Sunday, April 13, 2014
To Spey or to Switch?
I would like to point out some obvious things that I have learned in my short time using both types of fly rods. The size, depth, and the fish you are after are going to govern your choice of weapon.
Many techniques are utilized by both fly rods. A two-handed rod will not make you a better caster off the bat. If you are getting a two-handed fly rod because the rod is 12 feet long and your a below average caster you are in for a rude awakening. A lot of folks out there have this idea if my fly rod was longer I could cast farther. This would be true if you have above average casting mechanics.
I am far from a professional, but this is just some of the things I have figured out on my own.
Ask yourself the following questions:
1. What casting style will I use primarily with this rod?
2. How much of an upfront investment do I need, want, or have make?
A. It is from my experience you get what you pay for, but with that being said you can get a great rod for around 350 - 500 dollars. You are buying the warranty remember that
3. What is going to me my primary rivers or creek I will use this rod on?
4. What is going to be the target species with this rod?
5. What are the depths I want to fish at?
6. What size patterns do I want to throw?
7. There are plenty of reasons to and not to spend a bunch of money on a set up
A How often will I use it
B If you want to be commited to the 2 hander better equipment would be a good choice.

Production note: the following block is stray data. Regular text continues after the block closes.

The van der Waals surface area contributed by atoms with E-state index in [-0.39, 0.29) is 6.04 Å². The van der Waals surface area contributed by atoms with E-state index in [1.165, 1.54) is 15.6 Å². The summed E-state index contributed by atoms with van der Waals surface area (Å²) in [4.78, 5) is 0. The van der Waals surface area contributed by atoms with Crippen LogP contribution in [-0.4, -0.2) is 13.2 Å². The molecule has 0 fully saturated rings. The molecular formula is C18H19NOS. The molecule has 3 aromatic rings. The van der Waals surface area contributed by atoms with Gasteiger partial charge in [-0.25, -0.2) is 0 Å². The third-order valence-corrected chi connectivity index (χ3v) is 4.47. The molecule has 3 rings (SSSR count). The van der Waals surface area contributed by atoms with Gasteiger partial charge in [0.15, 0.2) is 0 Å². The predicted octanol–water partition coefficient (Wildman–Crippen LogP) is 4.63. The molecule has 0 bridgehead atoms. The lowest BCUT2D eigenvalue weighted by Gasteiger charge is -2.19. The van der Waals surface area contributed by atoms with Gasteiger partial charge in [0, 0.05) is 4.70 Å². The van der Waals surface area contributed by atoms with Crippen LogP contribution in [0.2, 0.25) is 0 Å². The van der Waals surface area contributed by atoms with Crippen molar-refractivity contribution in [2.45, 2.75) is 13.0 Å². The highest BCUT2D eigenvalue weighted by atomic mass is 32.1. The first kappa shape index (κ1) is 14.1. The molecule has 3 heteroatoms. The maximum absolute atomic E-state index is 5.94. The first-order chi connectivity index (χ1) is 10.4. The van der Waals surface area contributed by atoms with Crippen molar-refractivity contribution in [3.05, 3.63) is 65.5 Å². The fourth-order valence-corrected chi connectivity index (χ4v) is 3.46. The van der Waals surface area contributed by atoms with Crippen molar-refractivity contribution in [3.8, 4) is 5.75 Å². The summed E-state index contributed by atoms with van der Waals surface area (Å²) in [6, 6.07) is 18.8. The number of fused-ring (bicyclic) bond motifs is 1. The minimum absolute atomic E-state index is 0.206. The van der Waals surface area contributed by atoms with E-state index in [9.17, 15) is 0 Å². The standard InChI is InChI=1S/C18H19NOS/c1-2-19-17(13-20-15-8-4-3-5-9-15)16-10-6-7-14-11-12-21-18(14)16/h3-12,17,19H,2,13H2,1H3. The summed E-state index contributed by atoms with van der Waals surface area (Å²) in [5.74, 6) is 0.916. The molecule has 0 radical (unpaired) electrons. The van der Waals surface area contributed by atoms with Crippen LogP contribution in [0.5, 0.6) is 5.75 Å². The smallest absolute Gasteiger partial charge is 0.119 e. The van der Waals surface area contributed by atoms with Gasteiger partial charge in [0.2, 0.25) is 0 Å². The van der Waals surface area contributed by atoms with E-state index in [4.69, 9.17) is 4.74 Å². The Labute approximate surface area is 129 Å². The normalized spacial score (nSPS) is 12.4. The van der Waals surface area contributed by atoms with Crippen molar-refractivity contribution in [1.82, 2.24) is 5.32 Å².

C If your significant other does not own anything close to the price tag of some of your gear.
D The rivers or creeks you fish are not wide enough to cover the water with a two handed rod.
E You see this as a fad and you simply think it will go away.
8 Lets talk reels wow this will confuse most people. You need a reel that has a huge line capacity rating. You need to go look at some Skagit and Scandinavian lines. These heads are huge and can be 20 to 40 feet long and have a diameter of 3/16 to almost 3/8 of an inch. These are tapered but they still take up a lot of room. Make sure it's high capacity and you can load all you want on it. I have accidentally balanced my 13'-9" Spey rod with a Galvan T-12 and 675 grain head with a shooting line accompanied by 200 yards of backing. When I put a 15' section of T-17 it's loaded and balances with my rod go figure. This is the exception and not the norm.
You will i can almost guarantee you will catch less fish and appreciate it when you do catch a fish. There are so many variables to consider when using a two handed rod that you need to consider when using a single hander. For instance you want to find where the holding lies are for fish. The little fish are going to be not where the apex preditors are, but where they can find shelter. Not to say they can't be picky, but the fish I am after are the grandma and grandpa fishes! If I use a 12" bunny leech that is going to take some serious grain weight to even cast it like 750 grains to 1000 grains depending on the rod. If I want to skate dries I can use a line for that could be much lighter 600 grains to 800 grains. So there is a slippery slope here of information. In lining a switch rod you must pay close attention to the grain weight window and not the rod weight rating on the rod. A weight forward line on a 7 weight switch rod will need to be a 9 or a 10 weight line. This has all to do with the grain weight window and not the weight rating of line. Well folks if you have any questions please do not hesitate to contact me.